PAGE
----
“You’re never too old, never too bad, never too late, and never too sick to start from the scratch once again.”
~ Bikram Choudhury
I absolutely believe Bikram’s words to be true and repeat the above quote a lot on my social media status updates and with friends.
As a result of my wonderful yoga experiences, I tell everyone I know and meet about the healing and strengthening powers of yoga.
Most people seem genuinely interested in learning more, but few have actually taken me on my word and tried yoga for themselves. The few who have tried all agreed that their experience was positive and left an impression. They were thankful for all of my talk about yoga.
So last fall, when I learned that I would be laid off from my job, I put my talk to the test: could I persuade myself to not give up and “to start from the scratch again?”
There is absolutely nothing more humiliating than losing your job. I worked for a Federal contractor and knew the reality of contract work: nothing is guaranteed beyond the initial contract period. I was given a two-day notice that I would be losing my job; I was devastated.
I drove home that evening feeling like a complete failure and wondered if there was something I could have done that would have helped extend the contract. There was nothing. I did my job. I did my job well. The end of the contract was the end of the contract. It had nothing to do with my performance.
The worst part of that evening was breaking the news to my husband; we had just purchased and moved into a new home a month before, and the last thing I wanted to do was let my husband down at this early stage in our mortgage responsibilities.
Fortunately, he took it well and reassured me I will find a new job in record time. He said to me, “You’ve got skills, Baby. No worries.”
But I worried. I sat down and figured out a budget and what bills I needed to pay and which ones I could defer. On paper, things looked a bit bleak. I stepped away and decided to go to an eight p.m. yoga class—if there was one expense I didn’t mind paying, it was my monthly yoga membership.
Arriving at the studio, I decided to choose a spot in a corner of the room I normally avoided, because I always thought it looked too hot. (I know—it’s Bikram—every spot is too hot.) I did my pre-practice warm up and took a quick sip of water before the instructor entered.
Transitioning through the 26 postures, I thought a lot about being unemployed; I thought about how much of a loser I was and wondered how I was ever going to get a job fast enough in this economy and job market.
I was really beating myself up during this practice.
I took many savasanas and opted out of the second set for each of the balancing postures. I kept thinking that my practice was suffering along with my career; all of the self-esteem I had built and gained over the past 10 months was quickly dissipating in less than 10 hours! Where was my mind going? And how could it go there in the yoga room?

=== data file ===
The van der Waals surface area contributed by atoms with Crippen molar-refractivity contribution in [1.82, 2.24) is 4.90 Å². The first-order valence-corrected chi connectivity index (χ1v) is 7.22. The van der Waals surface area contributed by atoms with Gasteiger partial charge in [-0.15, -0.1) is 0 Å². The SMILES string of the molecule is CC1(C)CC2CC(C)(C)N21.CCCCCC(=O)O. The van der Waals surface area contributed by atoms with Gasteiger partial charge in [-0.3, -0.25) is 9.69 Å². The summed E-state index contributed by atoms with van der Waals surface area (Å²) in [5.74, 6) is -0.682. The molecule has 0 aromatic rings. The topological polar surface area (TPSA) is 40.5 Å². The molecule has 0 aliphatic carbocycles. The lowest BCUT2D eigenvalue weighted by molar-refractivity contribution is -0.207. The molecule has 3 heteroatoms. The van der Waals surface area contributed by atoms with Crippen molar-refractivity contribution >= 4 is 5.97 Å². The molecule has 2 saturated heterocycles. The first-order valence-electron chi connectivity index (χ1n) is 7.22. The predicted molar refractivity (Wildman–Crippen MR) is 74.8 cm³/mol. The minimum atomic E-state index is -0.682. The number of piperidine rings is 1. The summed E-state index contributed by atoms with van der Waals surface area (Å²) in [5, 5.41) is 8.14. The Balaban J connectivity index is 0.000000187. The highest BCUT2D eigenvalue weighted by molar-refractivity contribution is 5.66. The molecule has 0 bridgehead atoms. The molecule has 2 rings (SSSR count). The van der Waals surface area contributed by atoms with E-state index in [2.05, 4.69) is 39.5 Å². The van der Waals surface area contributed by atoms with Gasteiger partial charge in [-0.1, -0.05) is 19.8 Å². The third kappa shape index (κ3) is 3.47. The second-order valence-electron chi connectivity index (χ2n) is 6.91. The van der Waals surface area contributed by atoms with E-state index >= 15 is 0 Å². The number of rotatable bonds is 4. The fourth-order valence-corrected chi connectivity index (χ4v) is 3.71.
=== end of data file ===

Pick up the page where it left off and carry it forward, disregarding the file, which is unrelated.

The final savasana arrived. I lay there on my back, with my body stretched out and my eyes closed. I may have looked relaxed, but I was anything but relaxed. The instructor sweetly repeated the words he always repeats at the end of his class:
“Feel free to take what you need and leave behind what you don’t need.”
In the instant those words hit my ears, I knew I had to let go of the negative thinking that had been consuming me; I needed to gain a positive attitude and leave behind the bad one. I had to start from “the scratch,” and “the scratch” just happened to be the last savasana of the evening.
I was okay with that.
I left the yoga feeling less stressed and renewed—I was ready to be jobless and do what needed to be done to land a new position.
I practiced yoga sporadically; I went during the morning and early afternoon, times I normally wouldn’t have practiced while working. If I had an interview scheduled, I went to class before the interview.
A few weeks later, I started a new job…I barely had an opportunity to collect unemployment!
During those weeks of job searching, I put my yoga practice where my mouth is, which allowed me to ease my stress and be reminded of what’s most important to my family and me—our health and happiness.
With those two things, anything can be accomplished.
© 2013 Paula Carrasquillo and A Yogini Transformed.
Paula Carrasquillo is an active yogi, author, and advocate who has lived in numerous watersheds throughout the United States, including Colorado, Maine, Maryland and New Mexico. She currently lives in the Washington, D.C. metro area. Paula is passionate about her family, friends and the motivational and brave people she meets daily through her online writing and social media exchanges. To Paula, every person, place, thing, idea and feeling she encounters is significant and meaningful, even those which she most wants to forget. Follow Paula on Twitter and check out her other blog.